Terminals at Heathrow and Gatwick became jammed with angry passengers, with confused BA staff unable to help as they had no access to their computers, according to passengers interviewed by Reuters.

 

Some passengers expressed frustration on Twitter over missing bags and long waits in telephone queues to speak to BA staff. BA said it had introduced more flexible rebooking policies for passengers affected.

 

While other airlines have been hit by computer problems, the scale and length of BA's troubles were unusual.

 

Delta Air Lines Inc cancelled hundreds of flights and delayed many others last August after an outage hit its computer systems.

 

Last month, Germany's Lufthansa and Air France suffered a global system outage which briefly prevented them from boarding passengers.

 

(Additional reporting by Alistair Smout and Neil Hall; Editing by David Stamp and Susan Fenton)

 
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-- © Copyright Reuters 2017-05-29
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Seems a bit strange to me that a global network of this size is reliant on just one power supply, by losing this it effectively puts them in their current position.

 

Also, perhaps thinking too much into it, they seem to be dismissing (probably with good reason) cyber attack very quickly. 

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Whatever the problem was BA want to make very sure it never happens again. I only ever fly with them these days if there really is no other viable option. They have delayed me and lost my luggage too often for me to have the faith in them I had forty years ago.

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That it happened at the start of a holiday period seems too much of a coincidence. BA have outsourced IT to India, maybe one of the now redundant UK IT employees left them a leaving present.

 

Every single one of the passengers whose flights were cancelled is due 600 euros in compensation, how much will that cost? BA will plead:

"the cancellation was caused by extraordinary circumstances that could not have been avoided by any reasonable measure."

I say good luck with that BA, not having a power back-up is a risk taken to save money and BA lost.

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If BA they don't give out exact details as to what caused this, then they shouldn't be surprised that people suspect a cyber-attack and cover-up. Multiple systems apparently went down simultaneously.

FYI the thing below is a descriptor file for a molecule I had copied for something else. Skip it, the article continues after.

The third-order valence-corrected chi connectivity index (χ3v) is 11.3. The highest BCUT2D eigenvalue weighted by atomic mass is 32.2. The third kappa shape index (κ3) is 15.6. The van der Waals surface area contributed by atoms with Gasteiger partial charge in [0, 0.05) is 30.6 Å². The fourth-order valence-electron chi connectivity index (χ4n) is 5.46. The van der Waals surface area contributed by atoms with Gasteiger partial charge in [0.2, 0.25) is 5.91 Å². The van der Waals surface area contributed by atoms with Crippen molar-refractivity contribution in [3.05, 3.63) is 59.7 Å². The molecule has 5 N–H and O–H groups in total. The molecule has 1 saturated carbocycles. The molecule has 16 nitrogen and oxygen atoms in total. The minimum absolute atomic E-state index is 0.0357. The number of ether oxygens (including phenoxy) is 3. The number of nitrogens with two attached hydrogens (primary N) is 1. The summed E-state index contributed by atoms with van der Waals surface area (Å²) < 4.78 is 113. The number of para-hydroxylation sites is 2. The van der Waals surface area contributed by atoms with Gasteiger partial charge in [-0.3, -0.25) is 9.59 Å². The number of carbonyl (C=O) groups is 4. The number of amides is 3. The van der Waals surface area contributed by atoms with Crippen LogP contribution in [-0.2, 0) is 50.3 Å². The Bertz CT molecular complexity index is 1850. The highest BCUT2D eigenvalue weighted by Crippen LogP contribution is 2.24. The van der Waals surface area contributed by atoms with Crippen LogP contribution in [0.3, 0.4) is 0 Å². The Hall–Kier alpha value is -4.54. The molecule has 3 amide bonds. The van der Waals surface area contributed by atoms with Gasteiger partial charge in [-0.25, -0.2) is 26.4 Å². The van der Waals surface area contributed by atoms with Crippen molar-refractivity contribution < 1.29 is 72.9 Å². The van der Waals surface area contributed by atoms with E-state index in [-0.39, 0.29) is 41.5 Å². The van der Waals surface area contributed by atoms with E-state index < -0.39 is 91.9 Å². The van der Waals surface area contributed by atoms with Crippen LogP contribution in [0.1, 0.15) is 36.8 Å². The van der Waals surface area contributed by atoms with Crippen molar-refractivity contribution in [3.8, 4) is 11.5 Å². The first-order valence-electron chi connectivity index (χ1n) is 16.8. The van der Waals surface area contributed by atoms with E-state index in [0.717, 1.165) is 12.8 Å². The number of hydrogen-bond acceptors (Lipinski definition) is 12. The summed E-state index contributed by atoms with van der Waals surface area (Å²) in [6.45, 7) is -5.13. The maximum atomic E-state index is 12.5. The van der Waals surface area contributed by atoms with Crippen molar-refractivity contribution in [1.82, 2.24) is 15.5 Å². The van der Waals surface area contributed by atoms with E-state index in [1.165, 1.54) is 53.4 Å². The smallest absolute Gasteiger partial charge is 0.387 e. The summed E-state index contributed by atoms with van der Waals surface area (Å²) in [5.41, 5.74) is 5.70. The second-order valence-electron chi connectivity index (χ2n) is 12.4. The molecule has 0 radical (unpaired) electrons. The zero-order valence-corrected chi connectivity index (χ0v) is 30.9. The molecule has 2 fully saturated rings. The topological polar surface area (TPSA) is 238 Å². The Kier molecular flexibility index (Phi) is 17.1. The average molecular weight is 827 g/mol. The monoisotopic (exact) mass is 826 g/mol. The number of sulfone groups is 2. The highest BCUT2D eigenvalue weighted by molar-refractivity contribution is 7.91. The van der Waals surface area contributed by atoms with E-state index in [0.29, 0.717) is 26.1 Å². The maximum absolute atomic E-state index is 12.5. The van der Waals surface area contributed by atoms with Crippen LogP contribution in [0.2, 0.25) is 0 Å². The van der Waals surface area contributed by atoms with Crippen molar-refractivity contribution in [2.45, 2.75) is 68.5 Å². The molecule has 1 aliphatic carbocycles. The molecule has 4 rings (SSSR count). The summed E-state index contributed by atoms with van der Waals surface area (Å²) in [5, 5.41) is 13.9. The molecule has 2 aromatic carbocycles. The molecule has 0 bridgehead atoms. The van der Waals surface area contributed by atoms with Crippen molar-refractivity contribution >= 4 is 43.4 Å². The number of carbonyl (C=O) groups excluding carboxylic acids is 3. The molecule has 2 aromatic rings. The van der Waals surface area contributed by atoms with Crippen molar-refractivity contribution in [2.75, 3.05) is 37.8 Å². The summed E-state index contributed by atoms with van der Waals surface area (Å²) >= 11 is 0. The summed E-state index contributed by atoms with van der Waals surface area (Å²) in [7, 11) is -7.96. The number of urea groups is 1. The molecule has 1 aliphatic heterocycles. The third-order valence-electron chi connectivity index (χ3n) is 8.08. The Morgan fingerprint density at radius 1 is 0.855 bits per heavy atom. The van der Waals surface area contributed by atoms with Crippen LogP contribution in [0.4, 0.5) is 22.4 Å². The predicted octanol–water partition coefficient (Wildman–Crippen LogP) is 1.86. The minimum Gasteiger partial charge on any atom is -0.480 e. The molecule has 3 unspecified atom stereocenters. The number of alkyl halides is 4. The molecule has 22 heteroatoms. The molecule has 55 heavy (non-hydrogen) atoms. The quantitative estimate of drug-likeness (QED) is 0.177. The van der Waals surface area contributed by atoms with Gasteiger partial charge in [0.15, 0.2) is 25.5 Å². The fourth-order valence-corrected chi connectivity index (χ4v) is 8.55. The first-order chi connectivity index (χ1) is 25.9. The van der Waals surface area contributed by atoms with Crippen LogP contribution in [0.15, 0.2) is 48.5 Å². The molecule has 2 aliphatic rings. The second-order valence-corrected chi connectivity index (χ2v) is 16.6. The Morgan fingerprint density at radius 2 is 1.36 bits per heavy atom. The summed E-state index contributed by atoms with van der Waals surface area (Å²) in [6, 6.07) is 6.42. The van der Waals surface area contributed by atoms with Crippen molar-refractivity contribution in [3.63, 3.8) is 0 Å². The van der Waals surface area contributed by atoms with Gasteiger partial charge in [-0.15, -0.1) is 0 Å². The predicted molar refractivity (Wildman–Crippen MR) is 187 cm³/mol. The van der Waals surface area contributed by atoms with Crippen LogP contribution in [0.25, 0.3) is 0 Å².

All too easy to imagine that an attack that takes out the national carrier for days would be hushed up - otherwise who would want to fly with them? It could ruin the airline, and perhaps that was the intention. Just as suspicious is the fact that the BBC et al are not questioning that it was an 'outage caused by a power failure', which even barely technical people can see is bs.

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6 hours ago, webfact said:

Cruz said those who decided not to fly could rebook for dates until the end of November, or receive a full refund.

 

A full refund no end to their generosity. All the airlines in the news lately is getting to show them as the bloated lumbering beast they are. It also is a glaring example of the frailness of ITsystems worldwide. 

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8 hours ago, webfact said:

"There will be short term financial repercussions of this outage in terms of lost revenue, compensation for passengers and cost of alternative arrangements," said Kunal Kothari, UK All Cap equity analyst at Old Mutual Global Investors, one of IAG's top-10 shareholders.

I suspect that is wishful thinking...

 

Not much chance of off loading all their holdings tomorrow without making a big loss, the pension and other fund managers with substantial holdings in IAG will have no real option other than to ride out the storm, of coarse the have an interest to talk up BA/IAG.